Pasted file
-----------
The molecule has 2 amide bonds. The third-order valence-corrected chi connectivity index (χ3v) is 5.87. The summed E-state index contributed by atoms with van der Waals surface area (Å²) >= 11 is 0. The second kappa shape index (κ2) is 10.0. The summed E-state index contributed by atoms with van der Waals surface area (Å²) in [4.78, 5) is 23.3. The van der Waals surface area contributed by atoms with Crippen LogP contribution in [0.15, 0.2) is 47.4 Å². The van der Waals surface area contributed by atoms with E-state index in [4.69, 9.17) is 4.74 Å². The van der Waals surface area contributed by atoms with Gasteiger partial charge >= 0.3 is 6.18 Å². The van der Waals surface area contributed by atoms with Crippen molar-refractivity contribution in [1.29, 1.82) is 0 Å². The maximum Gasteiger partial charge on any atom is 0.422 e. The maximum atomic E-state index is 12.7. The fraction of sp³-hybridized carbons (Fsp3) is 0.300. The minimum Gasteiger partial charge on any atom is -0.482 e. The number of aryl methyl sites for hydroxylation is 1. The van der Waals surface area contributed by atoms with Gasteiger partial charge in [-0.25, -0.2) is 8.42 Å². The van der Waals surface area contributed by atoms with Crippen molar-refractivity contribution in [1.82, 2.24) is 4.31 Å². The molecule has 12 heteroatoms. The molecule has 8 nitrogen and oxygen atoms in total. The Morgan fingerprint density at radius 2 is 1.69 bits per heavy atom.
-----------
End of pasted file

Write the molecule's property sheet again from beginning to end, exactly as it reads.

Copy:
The molecule has 2 amide bonds. The third-order valence-corrected chi connectivity index (χ3v) is 5.87. The summed E-state index contributed by atoms with van der Waals surface area (Å²) >= 11 is 0. The second kappa shape index (κ2) is 10.0. The summed E-state index contributed by atoms with van der Waals surface area (Å²) in [4.78, 5) is 23.3. The van der Waals surface area contributed by atoms with Crippen LogP contribution in [0.15, 0.2) is 47.4 Å². The van der Waals surface area contributed by atoms with E-state index in [4.69, 9.17) is 4.74 Å². The van der Waals surface area contributed by atoms with Gasteiger partial charge >= 0.3 is 6.18 Å². The van der Waals surface area contributed by atoms with Crippen molar-refractivity contribution in [1.29, 1.82) is 0 Å². The maximum Gasteiger partial charge on any atom is 0.422 e. The maximum atomic E-state index is 12.7. The fraction of sp³-hybridized carbons (Fsp3) is 0.300. The minimum Gasteiger partial charge on any atom is -0.482 e. The number of aryl methyl sites for hydroxylation is 1. The van der Waals surface area contributed by atoms with Gasteiger partial charge in [-0.25, -0.2) is 8.42 Å². The van der Waals surface area contributed by atoms with Crippen molar-refractivity contribution in [1.82, 2.24) is 4.31 Å². The molecule has 12 heteroatoms. The molecule has 8 nitrogen and oxygen atoms in total. The Morgan fingerprint density at radius 2 is 1.69 bits per heavy atom.